Home cooks often freak out about cooking risotto. I know I did. But once you make it a couple of times, it becomes one of the easiest dishes to prepare. Moreover, risotto is actually very dinner-party friendly. While one might opt for an easier no-stir option to alleviate stress during a dinner party, I find the stirring of risotto a calming and soothing act, almost an indulgent movement that reduces your tension and puts your guests at ease. Couple of tips though: 1) You should have everything else ready to go so that you may leisurely stir to your heart’s content and serve your risotto when it is piping hot and creamy; 2) If you find your timing is off and that your risotto will finish before your guests could sit down, you should turn off the heat halfway through your cooking time and remove from heat and resume cooking only when you can be sure that you can present your risotto hot. Otherwise, you might be presenting an unappetizing mess that is getting gummy and cold; 3) Always have extra hot broth/stock/water (whatever!) on hand so that you can incorporate more liquid if necessary.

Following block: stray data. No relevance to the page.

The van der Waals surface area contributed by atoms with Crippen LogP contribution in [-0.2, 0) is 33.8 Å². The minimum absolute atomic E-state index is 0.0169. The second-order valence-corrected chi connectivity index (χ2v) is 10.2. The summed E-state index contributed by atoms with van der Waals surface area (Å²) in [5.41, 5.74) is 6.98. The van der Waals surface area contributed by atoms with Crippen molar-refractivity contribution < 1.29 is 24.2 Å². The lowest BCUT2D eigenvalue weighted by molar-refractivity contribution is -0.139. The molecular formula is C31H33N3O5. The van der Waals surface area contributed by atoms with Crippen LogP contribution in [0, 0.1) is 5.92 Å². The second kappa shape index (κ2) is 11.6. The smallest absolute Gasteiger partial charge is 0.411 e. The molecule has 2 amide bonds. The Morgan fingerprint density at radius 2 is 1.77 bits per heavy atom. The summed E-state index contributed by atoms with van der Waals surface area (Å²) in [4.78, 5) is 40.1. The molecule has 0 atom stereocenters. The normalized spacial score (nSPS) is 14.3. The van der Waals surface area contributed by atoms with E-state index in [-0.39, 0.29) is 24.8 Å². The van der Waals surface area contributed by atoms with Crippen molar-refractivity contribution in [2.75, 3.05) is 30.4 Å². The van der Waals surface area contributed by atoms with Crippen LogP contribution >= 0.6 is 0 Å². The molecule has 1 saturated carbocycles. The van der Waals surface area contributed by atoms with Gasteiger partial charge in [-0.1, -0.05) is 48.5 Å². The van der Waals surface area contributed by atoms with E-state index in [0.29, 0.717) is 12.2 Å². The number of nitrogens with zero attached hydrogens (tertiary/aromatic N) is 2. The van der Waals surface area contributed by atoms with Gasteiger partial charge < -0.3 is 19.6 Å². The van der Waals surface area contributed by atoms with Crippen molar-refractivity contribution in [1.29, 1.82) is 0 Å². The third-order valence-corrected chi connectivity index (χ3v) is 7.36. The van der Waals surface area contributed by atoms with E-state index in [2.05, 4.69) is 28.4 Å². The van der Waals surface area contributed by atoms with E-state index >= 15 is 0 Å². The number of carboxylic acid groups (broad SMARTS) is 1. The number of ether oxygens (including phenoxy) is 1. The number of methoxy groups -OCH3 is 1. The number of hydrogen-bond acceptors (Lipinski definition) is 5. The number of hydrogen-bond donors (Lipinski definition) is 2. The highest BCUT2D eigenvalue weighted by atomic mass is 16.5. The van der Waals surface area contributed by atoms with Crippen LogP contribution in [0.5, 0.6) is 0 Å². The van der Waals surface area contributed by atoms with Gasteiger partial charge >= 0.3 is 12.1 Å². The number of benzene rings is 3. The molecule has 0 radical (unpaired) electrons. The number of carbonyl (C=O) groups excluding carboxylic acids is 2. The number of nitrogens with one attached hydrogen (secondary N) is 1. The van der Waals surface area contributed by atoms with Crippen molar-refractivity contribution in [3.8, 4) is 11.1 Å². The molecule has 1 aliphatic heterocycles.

Risotto is sort of like pasta or fried rice. Once you get the hang of it, you can make it with any ingredients and for any season. Experiment with varieties: Asparagus risotto for spring, Butternut squash with sage brown butter for fall and winter seasons, apple or pear with goat cheese or gorgonzola for a savory and sweet main course. I’m giving a recipe for Truffled Wild Mushroom Risotto since it’s quite basic and can be made with refrigerator staples and pantry ingredients.